Visionary High-Rises: Winners of the 2017 eVolo Skyscraper Competition

[ By SA Rogers in Architecture & Cities & Urbanism. ]

The way we design and engage with our built environments will rapidly change as we grapple with climate change and develop new technological innovations, and in some cases, radical new ideas will be required. The annual skyscraper design competition held by eVolo recognizes visionary ideas for high-rise projects that challenge our understanding of vertical architecture and its relationship with both nature and existing cities. Here are this year’s winners along with 7 honorable mentions, including an Antarctic skyscraper attempting to reverse global warming, research facilities housed in the trunks of Sequoia trees, and vertically stacked factories sharing smart waste disposal and recycling techniques.

First Place: Mashambas Skyscraper

Based on the Swahili word for ‘an area of cultivated land’ often including the dwelling of the farmer, ‘Mashambas’ by Polish designers Pawel Lipinksi and Mateusz Frankowski aims to bring the green revolution of expanded harvests to the poorest people so they can produce surplus food for themselves and their neighbors, helping to eradicate poverty and hunger in their communities. The skyscraper itself is a “movable educational center” providing education, training on agricultural techniques, cheap fertilizers, modern tools and a local trading area, and it’s made of simple modular elements that can expand or disassemble as needed.

Second Place: Vertical Factories in Megacities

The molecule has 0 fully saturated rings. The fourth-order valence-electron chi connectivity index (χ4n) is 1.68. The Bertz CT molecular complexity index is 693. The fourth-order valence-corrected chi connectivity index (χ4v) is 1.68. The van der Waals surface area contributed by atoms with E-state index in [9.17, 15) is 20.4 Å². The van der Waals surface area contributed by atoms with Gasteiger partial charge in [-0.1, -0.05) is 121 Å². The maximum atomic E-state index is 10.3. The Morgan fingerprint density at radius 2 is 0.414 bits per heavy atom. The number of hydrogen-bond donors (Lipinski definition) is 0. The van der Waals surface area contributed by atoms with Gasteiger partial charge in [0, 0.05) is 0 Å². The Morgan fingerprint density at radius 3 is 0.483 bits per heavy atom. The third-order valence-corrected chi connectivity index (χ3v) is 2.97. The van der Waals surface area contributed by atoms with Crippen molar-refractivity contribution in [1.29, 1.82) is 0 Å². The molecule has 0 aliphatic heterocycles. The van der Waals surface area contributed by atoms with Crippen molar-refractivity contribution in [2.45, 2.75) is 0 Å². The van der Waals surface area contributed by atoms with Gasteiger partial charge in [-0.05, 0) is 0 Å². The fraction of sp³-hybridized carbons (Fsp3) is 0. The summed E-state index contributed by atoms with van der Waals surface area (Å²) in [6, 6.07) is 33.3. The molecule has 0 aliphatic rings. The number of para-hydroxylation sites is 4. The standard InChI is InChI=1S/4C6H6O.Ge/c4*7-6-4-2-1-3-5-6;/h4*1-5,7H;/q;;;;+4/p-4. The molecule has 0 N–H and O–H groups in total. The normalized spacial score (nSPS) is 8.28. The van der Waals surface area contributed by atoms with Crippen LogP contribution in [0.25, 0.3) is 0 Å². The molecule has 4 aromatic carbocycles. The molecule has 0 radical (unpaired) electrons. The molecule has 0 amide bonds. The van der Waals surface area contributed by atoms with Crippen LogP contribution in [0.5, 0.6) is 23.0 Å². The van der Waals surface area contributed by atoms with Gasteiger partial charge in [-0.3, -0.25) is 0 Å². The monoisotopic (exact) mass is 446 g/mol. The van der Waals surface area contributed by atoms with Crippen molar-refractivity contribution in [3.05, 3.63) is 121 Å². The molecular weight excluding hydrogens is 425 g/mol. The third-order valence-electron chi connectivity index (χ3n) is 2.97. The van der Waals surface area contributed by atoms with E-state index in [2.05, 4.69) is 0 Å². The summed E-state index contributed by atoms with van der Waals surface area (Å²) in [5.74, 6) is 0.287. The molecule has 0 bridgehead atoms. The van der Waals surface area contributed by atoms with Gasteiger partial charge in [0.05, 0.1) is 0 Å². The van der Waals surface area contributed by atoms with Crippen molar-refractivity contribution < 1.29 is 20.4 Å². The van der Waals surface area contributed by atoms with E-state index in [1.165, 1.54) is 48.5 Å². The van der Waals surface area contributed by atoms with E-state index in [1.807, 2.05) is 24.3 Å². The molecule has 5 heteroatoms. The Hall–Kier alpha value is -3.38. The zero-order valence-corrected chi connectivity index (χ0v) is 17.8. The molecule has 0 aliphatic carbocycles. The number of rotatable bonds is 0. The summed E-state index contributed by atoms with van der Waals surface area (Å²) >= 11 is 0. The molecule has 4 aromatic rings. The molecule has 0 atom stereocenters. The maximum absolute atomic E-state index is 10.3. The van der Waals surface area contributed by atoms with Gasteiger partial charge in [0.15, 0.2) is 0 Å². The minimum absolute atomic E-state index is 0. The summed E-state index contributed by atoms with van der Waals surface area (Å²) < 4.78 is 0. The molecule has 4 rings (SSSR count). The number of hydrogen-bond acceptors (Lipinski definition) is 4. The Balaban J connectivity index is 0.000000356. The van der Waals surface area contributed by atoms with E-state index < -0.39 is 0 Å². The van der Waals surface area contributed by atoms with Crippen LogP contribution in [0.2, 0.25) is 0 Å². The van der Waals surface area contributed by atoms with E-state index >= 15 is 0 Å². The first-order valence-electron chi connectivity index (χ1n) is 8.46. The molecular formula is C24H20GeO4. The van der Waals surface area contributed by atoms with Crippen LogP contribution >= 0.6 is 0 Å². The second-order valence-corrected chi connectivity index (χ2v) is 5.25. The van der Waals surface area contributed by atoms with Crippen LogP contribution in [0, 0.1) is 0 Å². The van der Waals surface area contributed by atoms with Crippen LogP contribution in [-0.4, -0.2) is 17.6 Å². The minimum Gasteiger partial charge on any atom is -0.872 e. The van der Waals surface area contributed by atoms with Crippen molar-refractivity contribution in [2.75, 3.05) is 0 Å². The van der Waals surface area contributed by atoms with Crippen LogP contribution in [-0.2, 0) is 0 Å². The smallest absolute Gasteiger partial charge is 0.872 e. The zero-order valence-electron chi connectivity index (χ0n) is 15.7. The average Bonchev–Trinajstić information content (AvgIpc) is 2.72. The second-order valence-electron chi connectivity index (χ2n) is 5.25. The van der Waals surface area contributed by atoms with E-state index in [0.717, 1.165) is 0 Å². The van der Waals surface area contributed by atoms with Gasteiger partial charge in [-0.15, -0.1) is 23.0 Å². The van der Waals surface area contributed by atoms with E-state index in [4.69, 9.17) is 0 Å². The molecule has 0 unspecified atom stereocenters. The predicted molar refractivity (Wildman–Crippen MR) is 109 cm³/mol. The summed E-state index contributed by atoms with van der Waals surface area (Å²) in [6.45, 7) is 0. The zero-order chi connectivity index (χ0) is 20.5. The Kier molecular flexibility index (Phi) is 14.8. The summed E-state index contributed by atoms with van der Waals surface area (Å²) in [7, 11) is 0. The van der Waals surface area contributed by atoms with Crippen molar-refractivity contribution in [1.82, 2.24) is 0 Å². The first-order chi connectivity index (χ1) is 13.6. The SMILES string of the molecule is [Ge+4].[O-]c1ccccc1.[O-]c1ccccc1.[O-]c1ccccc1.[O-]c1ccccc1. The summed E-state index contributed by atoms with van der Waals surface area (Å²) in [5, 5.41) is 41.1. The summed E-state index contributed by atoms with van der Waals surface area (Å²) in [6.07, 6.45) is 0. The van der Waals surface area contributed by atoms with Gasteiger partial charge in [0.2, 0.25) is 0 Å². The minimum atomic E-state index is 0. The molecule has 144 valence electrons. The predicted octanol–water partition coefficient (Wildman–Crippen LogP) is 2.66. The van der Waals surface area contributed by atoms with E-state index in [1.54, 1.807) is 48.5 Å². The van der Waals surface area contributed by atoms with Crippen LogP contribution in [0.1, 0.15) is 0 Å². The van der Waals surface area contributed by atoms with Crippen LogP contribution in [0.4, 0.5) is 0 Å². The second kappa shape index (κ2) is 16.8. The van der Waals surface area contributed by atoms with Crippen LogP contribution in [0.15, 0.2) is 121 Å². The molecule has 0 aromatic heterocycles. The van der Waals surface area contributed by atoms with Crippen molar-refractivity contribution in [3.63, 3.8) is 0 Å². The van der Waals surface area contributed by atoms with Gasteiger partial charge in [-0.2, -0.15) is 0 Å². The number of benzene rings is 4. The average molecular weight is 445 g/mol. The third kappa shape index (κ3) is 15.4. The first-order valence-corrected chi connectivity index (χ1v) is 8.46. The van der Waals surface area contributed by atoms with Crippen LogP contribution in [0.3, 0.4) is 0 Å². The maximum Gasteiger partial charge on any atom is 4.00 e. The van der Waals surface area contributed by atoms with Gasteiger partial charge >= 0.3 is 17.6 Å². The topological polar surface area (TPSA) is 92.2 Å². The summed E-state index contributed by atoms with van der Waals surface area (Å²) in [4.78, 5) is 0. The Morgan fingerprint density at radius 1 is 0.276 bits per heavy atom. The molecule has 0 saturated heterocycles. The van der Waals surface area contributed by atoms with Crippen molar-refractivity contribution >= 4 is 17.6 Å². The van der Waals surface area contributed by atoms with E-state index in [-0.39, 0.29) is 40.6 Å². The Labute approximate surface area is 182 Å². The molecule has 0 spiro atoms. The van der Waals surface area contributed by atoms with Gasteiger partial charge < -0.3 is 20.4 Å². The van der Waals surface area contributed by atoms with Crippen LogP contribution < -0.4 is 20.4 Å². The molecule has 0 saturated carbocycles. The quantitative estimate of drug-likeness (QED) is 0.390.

In decades past, prior to a round of improvements that made them far less noisy and polluting, factories were often relegated to land outside cities, requiring workers to commute long distances or move to suburban areas. But we don’t exactly want them taking up valuable square footage in urban areas, either. This concept by Tianshu Liu and Linshen Xie stacks them on top of each other like a towering sandwich so they can all take advantage of the same modern technologies for waste removal, potentially even transforming those waste products into clean heat, electricity, fertilizer and water.

Third Place: Espiral3500

In ‘La Albufera,’ a coastal area of Spain located within a natural agricultural park, a rapid increase in tourism during the summer has led to speculation-based development, threatening the very characteristics that make it so attractive in the first place. Population increases up to 1000% in some areas during high tourist season, and they empty out in winter. The Espiral3500 concept aims to meet the needs of tourists while protecting the natural resources of the territory via vertical growth, packing private and public spaces into a skyscraper with an ‘inverted street’ system. Visitors can wind their way up to the top, enjoying a wide range of shops, restaurants and hotels while taking in the view.

Honorable Mention: Arch Skyscraper

The basis of the Arch Skyscraper is envisioned as “an arch that undergoes transformations through the changes of light, human behavior, and other factors to form different spaces/units, which overlap one another vertically to form the final design.” Double-layer arches inspired by those found in medieval cathedrals and ancient Chinese pagodas are combined with vertical transportation, creating a series of vaulted spaces that are fun to explore.

Honorable Mention: The Forgotten Memorials

Noting that in the past, older architecture was often demolished to make way for the new in the constant cycle of urbanization, the designers of The Forgotten Memorials skyscraper concept propose requiring every generation to construct new buildings underneath the older ones. This could help preserve the past while accommodating the future on limited land. “They gradually, generation by generation, penetrate the clouds and become memorials beyond the sky.”

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[ By SA Rogers in Architecture & Cities & Urbanism. ]

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